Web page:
What is "skin thickening" or "hardening" in scleroderma patients?

Scleroderma. Scleroderma, or systemic sclerosis, is a chronic connective tissue disease generally classified as one of the autoimmune rheumatic diseases. The word “scleroderma” comes from two greek words: “sclero” meaning hard, and “derma” meaning skin. Hardening of the skin is one of the most visible manifestations of the disease.
Very complex! Scleroderma causes scar tissue to form for several reasons. One major causes is the build up of collegen in small arteriols which diminishes blood supply. Fibrosis is secondary to this. The main organs affected are the skin and organs with smooth muscle, like your colon or esphagus. Fibrosis of pulmonary arterioles leads to fibrous tissue in the lungs: interferes with breathing and the heart.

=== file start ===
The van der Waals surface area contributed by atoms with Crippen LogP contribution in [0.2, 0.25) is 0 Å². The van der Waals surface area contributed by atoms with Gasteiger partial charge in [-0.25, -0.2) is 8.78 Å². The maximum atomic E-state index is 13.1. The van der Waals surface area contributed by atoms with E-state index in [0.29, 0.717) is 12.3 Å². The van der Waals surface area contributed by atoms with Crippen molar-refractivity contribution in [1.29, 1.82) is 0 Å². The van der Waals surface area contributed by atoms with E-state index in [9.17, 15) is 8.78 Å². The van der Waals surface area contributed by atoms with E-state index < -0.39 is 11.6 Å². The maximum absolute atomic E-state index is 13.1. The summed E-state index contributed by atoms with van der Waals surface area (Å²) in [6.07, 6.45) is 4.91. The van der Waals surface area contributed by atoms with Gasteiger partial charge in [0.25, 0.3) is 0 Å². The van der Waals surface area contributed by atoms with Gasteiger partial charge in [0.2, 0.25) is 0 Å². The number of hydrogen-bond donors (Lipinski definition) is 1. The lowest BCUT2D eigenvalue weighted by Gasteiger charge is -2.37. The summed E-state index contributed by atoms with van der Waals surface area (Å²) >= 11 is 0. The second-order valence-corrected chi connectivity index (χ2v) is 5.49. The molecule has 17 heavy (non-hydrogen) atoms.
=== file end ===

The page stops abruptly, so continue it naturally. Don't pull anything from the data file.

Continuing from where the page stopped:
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What is "skin thickening" or "hardening" in scleroderma?

Fibrosis. Reactice process where fibroblasts produce new collagen and make skin harder and less supple. There is no good treatment for softening skin of s leroderma. Strong topical steroid creams may offer mild improvement. Read more...
Fibrosis. Fibrosis, or the deposition of collagen, which is relatively avascular, and tends to be much more inelastic that normal collagen. Replacement of muscle in the esophagus with fibrotic tissue causes difficulty with swallowing, etc. It can cause pulmonary fibrosis, but it is the abnormal deposition of collagen. Read more...